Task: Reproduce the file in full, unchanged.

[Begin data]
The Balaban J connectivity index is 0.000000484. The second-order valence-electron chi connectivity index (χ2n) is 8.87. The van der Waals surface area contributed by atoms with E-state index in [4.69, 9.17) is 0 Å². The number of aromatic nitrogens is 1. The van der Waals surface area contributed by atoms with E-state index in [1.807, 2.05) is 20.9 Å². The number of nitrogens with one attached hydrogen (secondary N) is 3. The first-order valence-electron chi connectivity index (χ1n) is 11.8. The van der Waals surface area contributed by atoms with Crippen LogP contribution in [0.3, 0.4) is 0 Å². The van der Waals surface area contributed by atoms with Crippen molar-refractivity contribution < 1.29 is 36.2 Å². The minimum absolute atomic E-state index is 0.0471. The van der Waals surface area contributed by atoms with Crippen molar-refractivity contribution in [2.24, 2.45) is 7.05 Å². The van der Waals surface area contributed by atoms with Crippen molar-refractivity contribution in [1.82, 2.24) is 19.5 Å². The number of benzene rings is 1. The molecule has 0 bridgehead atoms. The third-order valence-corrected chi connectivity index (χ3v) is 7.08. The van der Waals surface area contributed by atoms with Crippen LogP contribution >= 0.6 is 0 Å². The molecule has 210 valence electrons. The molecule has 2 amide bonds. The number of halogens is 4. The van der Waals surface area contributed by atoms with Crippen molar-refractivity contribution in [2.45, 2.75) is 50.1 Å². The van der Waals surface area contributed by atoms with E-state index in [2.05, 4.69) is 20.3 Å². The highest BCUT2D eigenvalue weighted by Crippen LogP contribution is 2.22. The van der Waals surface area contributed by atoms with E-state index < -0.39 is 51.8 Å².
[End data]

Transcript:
The Balaban J connectivity index is 0.000000484. The second-order valence-electron chi connectivity index (χ2n) is 8.87. The van der Waals surface area contributed by atoms with E-state index in [4.69, 9.17) is 0 Å². The number of aromatic nitrogens is 1. The van der Waals surface area contributed by atoms with E-state index in [1.807, 2.05) is 20.9 Å². The number of nitrogens with one attached hydrogen (secondary N) is 3. The first-order valence-electron chi connectivity index (χ1n) is 11.8. The van der Waals surface area contributed by atoms with Crippen LogP contribution in [0.3, 0.4) is 0 Å². The van der Waals surface area contributed by atoms with Crippen molar-refractivity contribution < 1.29 is 36.2 Å². The minimum absolute atomic E-state index is 0.0471. The van der Waals surface area contributed by atoms with Crippen molar-refractivity contribution in [2.24, 2.45) is 7.05 Å². The van der Waals surface area contributed by atoms with Crippen molar-refractivity contribution in [1.82, 2.24) is 19.5 Å². The number of benzene rings is 1. The molecule has 0 bridgehead atoms. The third-order valence-corrected chi connectivity index (χ3v) is 7.08. The van der Waals surface area contributed by atoms with Crippen LogP contribution >= 0.6 is 0 Å². The molecule has 210 valence electrons. The molecule has 2 amide bonds. The number of halogens is 4. The van der Waals surface area contributed by atoms with Crippen molar-refractivity contribution in [2.45, 2.75) is 50.1 Å². The van der Waals surface area contributed by atoms with E-state index in [2.05, 4.69) is 20.3 Å². The highest BCUT2D eigenvalue weighted by Crippen LogP contribution is 2.22. The van der Waals surface area contributed by atoms with E-state index < -0.39 is 51.8 Å².